Deploying Drupal 8 using Ansible Playbook: Part 3

By Liptan Biswas, Alibaba Cloud Tech Share Author. Tech Share is Alibaba Cloud’s incentive program to encourage the sharing of technical knowledge and best practices within the cloud community.

In previous tutorials of this series, we have created our playbook file and two of the four roles. In the first part of the tutorial, we looked at creating our project and overriding the default Ansible behavior. In the second part of the tutorial, we have written the plays into roles.

In this final part of the tutorial series, we will create the two remaining roles. Once the playbook is created, we will run the playbook using Ansible.

Drupal Role

Create a new directory for “drupal” role and subdirectories for tasks.

Now, create a new YAML file to write the tasks of “drupal” role.

The Composer is used to manage the dependencies of a php-based project. Since we will be cloning the Git repository onto the server, we will require Composer to install the dependencies. The task below will run a shell command which will install the latest version of the Composer in the system.

Notice the “creates” keyword in the arguments. It simply verifies if the said file is created or not. The next task installs the Git. Installation can be done using both “package” and “apt” module.

Now that Git is installed, clone the Drush repository using the “git” module of the Ansible. Drush is a command line tool to install Drupal.

Install the Drush dependencies using Composer.

Create a soft link so that the Drush executable is called directly. The “file” module is used to create the soft links.

Install MySQL client. MySQL client is used by Drush to write the Drupal database.

Create the directory to install Drupal. The “file” module is also used to create the directory.

Clone the Drupal repository.

Install the Drupal dependencies with the Composer.

Use Drush executable to install Drupal. We have used Ansible variables for providing the website name and the administrator credentials in the variable file.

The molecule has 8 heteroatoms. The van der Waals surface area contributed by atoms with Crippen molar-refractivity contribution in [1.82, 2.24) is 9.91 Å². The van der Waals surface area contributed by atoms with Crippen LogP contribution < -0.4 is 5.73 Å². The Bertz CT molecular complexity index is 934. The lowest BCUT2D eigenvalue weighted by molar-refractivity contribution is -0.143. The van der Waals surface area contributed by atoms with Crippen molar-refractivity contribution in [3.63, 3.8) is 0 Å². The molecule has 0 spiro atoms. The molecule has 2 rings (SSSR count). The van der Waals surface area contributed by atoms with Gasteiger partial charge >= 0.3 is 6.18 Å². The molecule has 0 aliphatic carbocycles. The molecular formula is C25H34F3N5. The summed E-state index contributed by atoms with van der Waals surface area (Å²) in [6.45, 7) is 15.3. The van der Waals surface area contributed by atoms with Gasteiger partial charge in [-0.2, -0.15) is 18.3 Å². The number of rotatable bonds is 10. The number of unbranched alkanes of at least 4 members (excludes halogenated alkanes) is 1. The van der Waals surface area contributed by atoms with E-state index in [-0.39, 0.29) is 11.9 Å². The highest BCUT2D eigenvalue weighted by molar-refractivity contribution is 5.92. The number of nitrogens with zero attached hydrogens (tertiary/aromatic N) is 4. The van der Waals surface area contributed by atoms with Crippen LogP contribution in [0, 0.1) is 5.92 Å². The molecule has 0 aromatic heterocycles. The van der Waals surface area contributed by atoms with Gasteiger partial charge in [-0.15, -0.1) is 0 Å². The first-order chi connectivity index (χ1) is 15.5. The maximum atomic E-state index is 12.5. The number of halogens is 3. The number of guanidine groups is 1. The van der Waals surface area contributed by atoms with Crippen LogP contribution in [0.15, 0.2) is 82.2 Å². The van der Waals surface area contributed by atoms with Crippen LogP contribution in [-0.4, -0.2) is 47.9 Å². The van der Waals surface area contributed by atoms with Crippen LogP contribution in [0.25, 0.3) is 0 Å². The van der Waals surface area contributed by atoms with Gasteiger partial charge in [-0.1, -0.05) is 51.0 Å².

Finally, set the proper ownership and permissions on Drupal directories and files.

Save the file and exit from the editor. The role for installing the Drupal is also created. Since we have used some variable in the role we have created, let’s add them in the global variable file we have created.

Edit the common global variables file.

Append the following variables at the end of the line.


Our Drupal website is now installed, but we will need to install NGINX web-server to expose the Drupal site to the internet. The last role “nginx” in our Ansible playbook will install the NGINX web-server along with optional SSL support by let’s encrypt CA. The user can set the variable to true to generate the let’s encrypt certificate in the global variables file. If the SSL cert is generated, then we will configure Drupal to be accessed from the domain name. Else, the Drupal site will be accessed from the IP address of the “web-server” instance.

Create a new directory for “nginx” role and subdirectories for tasks, handlers, and templates.

Now, create a new YAML file to write the tasks of the “nginx” role.

Populate the file with the following tasks. The first task simply checks for the Apache web server. If it is installed, then Ansible removes it from the system. The second task installs the NGINX web server in the system.

The next task adds the Certbot repository in the system if letsencrypt_generate variable is set to true and the value of the domain and email variables are provided. This task is an example of using conditional statements in Ansible. Look at the clause “when”. If the conditions provided under the “when” clause satisfies, then only the task will be executed.